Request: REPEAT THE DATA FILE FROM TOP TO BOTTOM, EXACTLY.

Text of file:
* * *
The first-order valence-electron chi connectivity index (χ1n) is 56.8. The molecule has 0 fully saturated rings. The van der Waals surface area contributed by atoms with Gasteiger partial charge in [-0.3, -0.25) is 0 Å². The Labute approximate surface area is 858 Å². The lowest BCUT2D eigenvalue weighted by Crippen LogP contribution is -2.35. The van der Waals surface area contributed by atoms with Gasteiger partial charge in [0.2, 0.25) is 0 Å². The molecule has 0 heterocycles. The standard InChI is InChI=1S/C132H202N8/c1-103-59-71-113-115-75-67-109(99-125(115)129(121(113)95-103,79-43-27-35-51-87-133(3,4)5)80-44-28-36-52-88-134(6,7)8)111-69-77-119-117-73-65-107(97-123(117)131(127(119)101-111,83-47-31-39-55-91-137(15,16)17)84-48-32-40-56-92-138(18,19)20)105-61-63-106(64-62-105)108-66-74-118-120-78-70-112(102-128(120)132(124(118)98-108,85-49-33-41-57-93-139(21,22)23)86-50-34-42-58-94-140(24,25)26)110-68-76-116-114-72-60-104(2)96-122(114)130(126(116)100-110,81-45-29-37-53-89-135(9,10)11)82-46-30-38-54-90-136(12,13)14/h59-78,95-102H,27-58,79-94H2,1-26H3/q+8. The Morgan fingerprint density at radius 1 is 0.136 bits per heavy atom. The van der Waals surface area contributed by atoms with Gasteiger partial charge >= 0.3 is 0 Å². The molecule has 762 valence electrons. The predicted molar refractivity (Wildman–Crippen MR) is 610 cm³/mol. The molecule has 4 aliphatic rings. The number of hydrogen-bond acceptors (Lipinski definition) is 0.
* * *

The first-order valence-electron chi connectivity index (χ1n) is 56.8. The molecule has 0 fully saturated rings. The van der Waals surface area contributed by atoms with Gasteiger partial charge in [-0.3, -0.25) is 0 Å². The Labute approximate surface area is 858 Å². The lowest BCUT2D eigenvalue weighted by Crippen LogP contribution is -2.35. The van der Waals surface area contributed by atoms with Gasteiger partial charge in [0.2, 0.25) is 0 Å². The molecule has 0 heterocycles. The standard InChI is InChI=1S/C132H202N8/c1-103-59-71-113-115-75-67-109(99-125(115)129(121(113)95-103,79-43-27-35-51-87-133(3,4)5)80-44-28-36-52-88-134(6,7)8)111-69-77-119-117-73-65-107(97-123(117)131(127(119)101-111,83-47-31-39-55-91-137(15,16)17)84-48-32-40-56-92-138(18,19)20)105-61-63-106(64-62-105)108-66-74-118-120-78-70-112(102-128(120)132(124(118)98-108,85-49-33-41-57-93-139(21,22)23)86-50-34-42-58-94-140(24,25)26)110-68-76-116-114-72-60-104(2)96-122(114)130(126(116)100-110,81-45-29-37-53-89-135(9,10)11)82-46-30-38-54-90-136(12,13)14/h59-78,95-102H,27-58,79-94H2,1-26H3/q+8. The Morgan fingerprint density at radius 1 is 0.136 bits per heavy atom. The van der Waals surface area contributed by atoms with Gasteiger partial charge >= 0.3 is 0 Å². The molecule has 762 valence electrons. The predicted molar refractivity (Wildman–Crippen MR) is 610 cm³/mol. The molecule has 4 aliphatic rings. The number of hydrogen-bond acceptors (Lipinski definition) is 0.